Chinese Food Ⅱ
Due to the size of the country, many different styles of cooking have developed in different areas. Today the eight most famous are Jiangsu cuisine, Zhejiang cuisine, Shandong cuisine, Hunan cuisine an Sichuan cuisine. Metaphors can be used to tell the differences between these styles.
Jiangsu and Zhejiang styles can be likened to southern beauties, whereas Shandong and Anhui styles are like northern males. Canton and Fujian styles have parallels with elegant gentleman, and Sichuan and Hunan styles are like talented scholars.
With regard to signature dishes, Jiangsu style is famous for Steamed Shad, and Lightly-braised Crab Meat Balls. Zhejiang style is famous for West Lake Fish, and Shrimp with Longjing Green Tea Leaves. Shandong style is known for Lotus-shape Prawns, and Sea Cucumbers with chicken Drumsticks, Anhui style for its Duck with Gourd, and Pheasant with Bamboo Shoots.
Cantonese style is renowned for Roast Suckling Pig, and Beef with Oyster Sauce. Fujian Style is famous for Assorted Seafood and Fowl Meat Casserole, and Chrysanthemum-shape Sea Bass, whereas Hunan style is for Dong’an Style Chicken, and Shark’s Fin Stew.
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Last but not least, Sichuan style is known for Special-flavor Chicken and Hot-and-Spicy Bean Curd. Each one of these dishes is unique, yet they are all prefect combinations of color, aroma, taste and shape.
Courtesy and propriety are especially important in Chinese culture. The etiquette of dining is no exception. The Book of Rites, an ancient work recording the correct ways to behave, included many rules and regulations regarding table manners.
Among these were the seating order of the participants, the arranging of the dishes, the order of drinking, and how to propose toasts. During meals it also included such precise guidelines as saying that a piece of fish or other meat taken out of the dish plate could not be taken back to it again, and the temperature of staple foods should remain constant.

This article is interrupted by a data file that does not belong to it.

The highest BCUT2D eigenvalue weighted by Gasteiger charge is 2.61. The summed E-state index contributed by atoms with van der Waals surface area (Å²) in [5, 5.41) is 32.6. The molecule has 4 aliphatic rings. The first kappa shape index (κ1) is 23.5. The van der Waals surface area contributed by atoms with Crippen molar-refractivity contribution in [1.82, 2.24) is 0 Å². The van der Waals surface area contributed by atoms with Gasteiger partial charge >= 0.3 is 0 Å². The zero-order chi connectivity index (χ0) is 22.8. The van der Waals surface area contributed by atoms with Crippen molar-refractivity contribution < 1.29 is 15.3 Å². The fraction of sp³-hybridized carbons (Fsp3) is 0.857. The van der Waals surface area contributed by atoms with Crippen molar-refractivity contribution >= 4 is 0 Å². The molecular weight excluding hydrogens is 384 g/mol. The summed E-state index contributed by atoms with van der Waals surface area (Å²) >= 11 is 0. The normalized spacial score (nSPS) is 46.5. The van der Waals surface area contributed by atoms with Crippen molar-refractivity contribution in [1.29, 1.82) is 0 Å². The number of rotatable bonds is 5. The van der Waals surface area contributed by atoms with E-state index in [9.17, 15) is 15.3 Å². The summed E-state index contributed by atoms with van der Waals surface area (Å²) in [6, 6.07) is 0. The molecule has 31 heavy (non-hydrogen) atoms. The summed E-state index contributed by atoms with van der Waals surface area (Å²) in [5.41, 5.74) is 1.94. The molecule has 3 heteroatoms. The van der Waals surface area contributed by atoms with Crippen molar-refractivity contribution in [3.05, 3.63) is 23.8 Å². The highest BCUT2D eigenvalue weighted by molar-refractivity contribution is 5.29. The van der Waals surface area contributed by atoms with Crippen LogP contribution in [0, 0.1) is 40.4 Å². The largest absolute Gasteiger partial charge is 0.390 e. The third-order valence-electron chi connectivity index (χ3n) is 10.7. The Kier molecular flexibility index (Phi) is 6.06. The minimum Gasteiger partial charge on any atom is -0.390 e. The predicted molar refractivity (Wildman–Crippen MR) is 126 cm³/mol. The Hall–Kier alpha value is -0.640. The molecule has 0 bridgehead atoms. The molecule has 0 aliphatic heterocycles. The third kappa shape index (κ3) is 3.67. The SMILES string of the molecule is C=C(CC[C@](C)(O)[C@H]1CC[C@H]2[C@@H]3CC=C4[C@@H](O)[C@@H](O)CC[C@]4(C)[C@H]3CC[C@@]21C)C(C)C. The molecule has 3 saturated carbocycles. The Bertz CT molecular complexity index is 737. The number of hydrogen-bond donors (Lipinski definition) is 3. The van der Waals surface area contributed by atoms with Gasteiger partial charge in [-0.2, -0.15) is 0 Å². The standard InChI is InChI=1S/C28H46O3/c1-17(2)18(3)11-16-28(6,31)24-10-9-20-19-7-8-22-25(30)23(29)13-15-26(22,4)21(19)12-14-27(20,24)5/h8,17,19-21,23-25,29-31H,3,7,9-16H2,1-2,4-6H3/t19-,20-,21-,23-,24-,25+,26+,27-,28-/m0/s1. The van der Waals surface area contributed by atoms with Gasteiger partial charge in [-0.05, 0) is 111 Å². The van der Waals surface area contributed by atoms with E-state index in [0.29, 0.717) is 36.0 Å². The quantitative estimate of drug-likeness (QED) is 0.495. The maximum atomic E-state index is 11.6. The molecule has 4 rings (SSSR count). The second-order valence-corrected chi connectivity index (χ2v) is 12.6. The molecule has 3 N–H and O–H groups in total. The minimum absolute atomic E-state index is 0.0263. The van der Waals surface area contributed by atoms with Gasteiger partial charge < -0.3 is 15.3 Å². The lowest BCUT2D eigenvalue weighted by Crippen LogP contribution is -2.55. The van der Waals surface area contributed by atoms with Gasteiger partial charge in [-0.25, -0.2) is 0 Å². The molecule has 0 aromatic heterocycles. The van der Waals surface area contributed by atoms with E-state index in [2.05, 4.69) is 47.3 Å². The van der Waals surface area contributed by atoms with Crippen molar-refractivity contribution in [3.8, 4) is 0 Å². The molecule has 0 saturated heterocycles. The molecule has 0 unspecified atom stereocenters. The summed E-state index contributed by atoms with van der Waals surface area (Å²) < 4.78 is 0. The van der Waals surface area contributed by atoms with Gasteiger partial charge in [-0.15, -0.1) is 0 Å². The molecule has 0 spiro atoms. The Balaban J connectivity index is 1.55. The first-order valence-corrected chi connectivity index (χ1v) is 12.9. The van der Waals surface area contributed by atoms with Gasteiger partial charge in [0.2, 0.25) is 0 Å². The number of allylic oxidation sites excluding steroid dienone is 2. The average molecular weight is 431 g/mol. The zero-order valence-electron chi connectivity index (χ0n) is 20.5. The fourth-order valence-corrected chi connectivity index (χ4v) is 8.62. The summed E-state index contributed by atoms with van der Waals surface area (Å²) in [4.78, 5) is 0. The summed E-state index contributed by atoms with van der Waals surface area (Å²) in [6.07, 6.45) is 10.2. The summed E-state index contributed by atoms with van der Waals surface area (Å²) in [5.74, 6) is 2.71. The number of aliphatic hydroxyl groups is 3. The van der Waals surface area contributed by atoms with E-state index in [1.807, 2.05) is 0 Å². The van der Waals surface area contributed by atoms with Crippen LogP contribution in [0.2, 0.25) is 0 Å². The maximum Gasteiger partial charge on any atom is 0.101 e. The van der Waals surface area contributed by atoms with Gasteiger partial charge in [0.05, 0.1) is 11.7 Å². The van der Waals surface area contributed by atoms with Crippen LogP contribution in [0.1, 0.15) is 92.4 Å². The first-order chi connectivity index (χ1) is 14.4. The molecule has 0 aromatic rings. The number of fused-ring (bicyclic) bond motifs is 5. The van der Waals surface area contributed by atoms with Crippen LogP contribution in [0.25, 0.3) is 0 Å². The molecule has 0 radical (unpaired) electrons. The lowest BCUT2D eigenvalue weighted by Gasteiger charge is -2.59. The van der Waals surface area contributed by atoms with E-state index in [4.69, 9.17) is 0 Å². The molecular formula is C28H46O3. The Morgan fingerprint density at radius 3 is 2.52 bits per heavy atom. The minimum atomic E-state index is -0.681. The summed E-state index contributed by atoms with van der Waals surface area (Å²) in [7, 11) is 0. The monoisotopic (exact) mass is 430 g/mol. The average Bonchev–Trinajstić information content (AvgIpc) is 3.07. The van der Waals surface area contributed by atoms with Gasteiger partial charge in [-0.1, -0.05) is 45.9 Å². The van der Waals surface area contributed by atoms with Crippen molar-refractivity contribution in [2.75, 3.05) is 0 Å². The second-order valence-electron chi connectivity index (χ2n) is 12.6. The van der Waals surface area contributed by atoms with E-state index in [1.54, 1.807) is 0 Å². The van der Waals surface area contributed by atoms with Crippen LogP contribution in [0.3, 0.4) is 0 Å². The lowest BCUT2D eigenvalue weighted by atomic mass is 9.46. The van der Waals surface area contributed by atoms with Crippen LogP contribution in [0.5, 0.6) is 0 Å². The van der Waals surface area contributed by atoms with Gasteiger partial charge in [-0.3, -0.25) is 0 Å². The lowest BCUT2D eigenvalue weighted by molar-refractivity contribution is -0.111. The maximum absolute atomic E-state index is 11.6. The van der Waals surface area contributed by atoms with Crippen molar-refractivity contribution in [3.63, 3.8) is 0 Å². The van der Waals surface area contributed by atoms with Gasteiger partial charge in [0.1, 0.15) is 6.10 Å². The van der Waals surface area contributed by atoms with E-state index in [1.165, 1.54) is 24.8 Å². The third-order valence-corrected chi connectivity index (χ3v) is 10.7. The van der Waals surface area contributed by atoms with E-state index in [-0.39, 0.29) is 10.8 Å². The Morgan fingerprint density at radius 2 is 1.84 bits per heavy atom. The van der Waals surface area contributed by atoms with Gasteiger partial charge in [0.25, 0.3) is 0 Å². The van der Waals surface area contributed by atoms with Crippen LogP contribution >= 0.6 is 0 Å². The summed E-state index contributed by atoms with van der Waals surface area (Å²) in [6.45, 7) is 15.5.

Confucius was very particular about dining etiquette. He noted “One should not converse while eating”, and “if the sitting mat is not placed in the correct manner, do not sit.” And even more specific, “Do do eat food that has not been cut.”
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True to the spirit of civility and politeness embodied in his philosophy, he also said “Always make a solemn offering, even for a simple meal of soup and vegetables,” and “When attending a grand feast, be sure to offer thanks to the host.” With regards to age, he made the comment “After a drinking session for the village, the elders will depart before others.”
At feudal banquets, the seat to the left of the host was reserved for the guest of honor. Seats facing east traditionally symbolized respect, and the guests were seated according to age.
Nowadays, many of the more complicated conventions are no longer followed, but dining remains an occasion in which elders are respected, the young taken care of, guests are fussed over, and plenty of dishes are supplied.
Dining is also closely related to friendship and interpersonal exchanges. A proverb says “When like minds meet, there can never be too many cups,” or “For congenial friends a thousand toasts are too few.”
Weddings, funerals, birthdays, and other celebrations are and have for millennia been occasions in which feasts are held for friends and relatives. Businesses also have dinners for their staff or clients at a new office launch, for the signing of an agreement, or a year-end party. During these occasions, people propose toasts and chat heartily. Business and family feasts share some common features.
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